Florida MADD Recognized Sergeant Ray Johnson with an Award

By: Wakulla County Sheriff's Office Email
By: Wakulla County Sheriff's Office Email

News Release: Wakulla County Sheriff's Office
August 4, 2014

Wakulla County Sheriff’s Office Sgt. Ray Johnson won first place in the category of Outstanding Dedication to DUI Enforcement in the Small/Rural Agency category at the 2014 MADD Florida State Law Enforcement Recognition awards program.

Sgt. Johnson was honored Aug.1 by the Florida Mothers Against Drug Driving organization at the Hyatt Regency Pier 66 in Fort Lauderdale.

Sgt. Johnson has been dedicated to protecting Wakulla County young people for many years. His dedication to the protection of youth made him an obvious choice to be a School Resource Officer. He has served as an SRO at both the high school and middle school levels. As a 20 year veteran of the agency, his recognition was something that was long overdue.

Sgt. Johnson has been involved in teaching elementary school fifth graders Substance Abuse Violence Education (SAVE) curriculum which includes a large segment on the importance of avoiding dangerous illegal drugs, underage drinking and alcohol abuse.

Sgt. Johnson was also active in the implementation of Project Graduation which is a pre-graduation party for high school seniors. The party raises awareness of the dangers of drinking and driving and asks students to sign a pledge that they will avoid those dangers during their final hours of high school.

Sgt. Johnson has a strong belief that the powerful message delivered to fifth graders lays the groundwork to keep students from abusing alcohol and helps reduce the number of potential motorists who might end up on our roads operating a motor vehicle under the influence.

His love and appreciation for the students is obvious as students flock to him when he is involved in social activities as well as in the teaching environment. At the SAVE graduation ceremony it is obvious that the students have a great love for Sgt. Johnson as he presents the program certificates, selects essay winners and makes the students take their SAVE oath.

But Sgt. Johnson’s dedication to keeping Wakulla County roads safe is not limited to his work with students at the high school and middle school level.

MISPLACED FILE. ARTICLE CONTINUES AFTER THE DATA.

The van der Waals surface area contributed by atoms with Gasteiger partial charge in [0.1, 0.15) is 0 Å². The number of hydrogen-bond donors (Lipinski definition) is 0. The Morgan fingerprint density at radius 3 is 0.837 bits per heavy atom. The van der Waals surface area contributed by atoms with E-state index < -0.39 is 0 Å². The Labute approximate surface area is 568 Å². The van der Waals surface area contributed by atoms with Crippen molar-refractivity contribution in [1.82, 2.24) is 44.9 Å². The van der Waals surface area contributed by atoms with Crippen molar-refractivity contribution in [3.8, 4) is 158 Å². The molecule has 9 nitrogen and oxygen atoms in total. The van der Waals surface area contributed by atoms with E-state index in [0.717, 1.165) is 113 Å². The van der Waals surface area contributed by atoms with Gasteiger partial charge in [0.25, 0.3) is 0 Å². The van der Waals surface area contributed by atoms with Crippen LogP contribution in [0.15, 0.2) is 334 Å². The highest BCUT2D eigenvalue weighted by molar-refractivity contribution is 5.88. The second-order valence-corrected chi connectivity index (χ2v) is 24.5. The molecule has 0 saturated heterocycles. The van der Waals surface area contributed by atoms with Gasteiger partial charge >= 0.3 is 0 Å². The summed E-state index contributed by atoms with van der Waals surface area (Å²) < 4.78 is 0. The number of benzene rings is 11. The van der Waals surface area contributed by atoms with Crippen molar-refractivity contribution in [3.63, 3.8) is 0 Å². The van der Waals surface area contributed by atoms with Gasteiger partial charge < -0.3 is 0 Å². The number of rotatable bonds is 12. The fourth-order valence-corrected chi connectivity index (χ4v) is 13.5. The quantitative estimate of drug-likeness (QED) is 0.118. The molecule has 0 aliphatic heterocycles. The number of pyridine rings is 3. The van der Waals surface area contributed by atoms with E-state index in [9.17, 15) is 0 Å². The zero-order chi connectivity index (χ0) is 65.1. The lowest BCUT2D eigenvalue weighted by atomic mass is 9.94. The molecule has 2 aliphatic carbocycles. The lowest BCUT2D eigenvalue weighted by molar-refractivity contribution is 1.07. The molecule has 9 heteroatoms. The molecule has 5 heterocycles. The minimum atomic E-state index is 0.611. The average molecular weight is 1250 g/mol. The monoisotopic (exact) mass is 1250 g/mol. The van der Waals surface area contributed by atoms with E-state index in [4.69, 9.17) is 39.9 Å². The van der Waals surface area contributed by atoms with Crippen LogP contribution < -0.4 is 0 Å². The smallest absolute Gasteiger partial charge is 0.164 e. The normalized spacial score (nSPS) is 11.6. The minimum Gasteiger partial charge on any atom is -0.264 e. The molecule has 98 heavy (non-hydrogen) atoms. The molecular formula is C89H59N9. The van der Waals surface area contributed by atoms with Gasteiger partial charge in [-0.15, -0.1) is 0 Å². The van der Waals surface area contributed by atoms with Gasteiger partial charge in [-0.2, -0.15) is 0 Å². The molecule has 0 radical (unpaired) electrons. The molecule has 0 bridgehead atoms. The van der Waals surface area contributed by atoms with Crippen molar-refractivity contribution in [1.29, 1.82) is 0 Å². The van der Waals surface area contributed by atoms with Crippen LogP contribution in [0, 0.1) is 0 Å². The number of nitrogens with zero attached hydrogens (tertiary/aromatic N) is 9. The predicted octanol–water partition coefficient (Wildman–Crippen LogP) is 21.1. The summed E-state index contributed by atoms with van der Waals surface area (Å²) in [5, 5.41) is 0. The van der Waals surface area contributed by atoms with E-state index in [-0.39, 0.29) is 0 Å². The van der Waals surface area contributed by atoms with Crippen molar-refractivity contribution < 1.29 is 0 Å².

Sgt. Johnson worked multiple details involving DUI enforcement and he has also worked Party Patrol where deputies handle details involving underage drinking.

He has worked to keep students safe through the high school seat belt check where students only get to leave the student parking area after they show Sgt. Johnson on the way out that they are buckled in before hitting the highway.
Sgt. Johnson was one of the deputies responsible for teaching nearly a dozen Wakulla High School students the Teen Driver Challenge. The program focused on training students to better handle a motor vehicle in an obstacle course but it also featured a section on the impacts of alcohol and drugs on driving and reaction time. The students also took turns taking a ride in the “Convincer” which was on loan from the Florida Sheriff’s Association and allows an individual to climb into a seat and experience the impact of a low speed traffic crash. The bump of the convincer at the end of the track gives students a jolt even though it is simulating a crash at less than 10 miles per hour.

One of the most important aspects about being a School Resource Officer relates to also being a mentor. Sgt. Johnson believes that helping the students make the correct decisions is a key to their growth as a person. He counsels students in both alcohol and drug abuse issues on a regular basis.

A student who got into trouble as a freshman recently thanked Sgt. Johnson for his assistance while a student. The student ended up correcting his freshman mistake and graduated from Wakulla High School without ever getting into trouble again.

Sgt. Johnson also helped two students who made poor choices early in their high school career by recommending them for entrance into the military. The students were able to correct their behavior after being counseled by the school resource officer and successfully made their entry into the military.

“My goal is to open their eyes to the dangers of alcohol and drug abuse and get them to correct the behavior,” said Sgt. Johnson. “The reward comes later when the student is impacted by the message and comes back later and thanks me for helping them out.”

Students have a good attitude about being checked for seat belt wearing compliance because they understand the sheriff’s office doesn’t want anything bad to happen to the students on the road. Students have also shown their appreciation for the school resource officer making them wear seat belts a priority so it becomes a natural habit for the rest of their lives.

Not all of Sgt. Johnson’s messages are given in formal curriculum. Through an agreement with the school principals he has taken time to talk to students in the middle school and high school grades about the importance of doing the right thing and making the best decisions possible.

Sgt. Johnson has also established a rapport with the students that continues on after the students leave the school system. Many students appreciate the foundation that was set in place when they were in elementary school.
MADD Florida presented Sgt. Johnson with a plaque for the agency which recognizes “Excellence in Agency DUI Enforcement.” He also received a plaque, “For your performance and dedication to DUI enforcement in support of MADD’s mission.”


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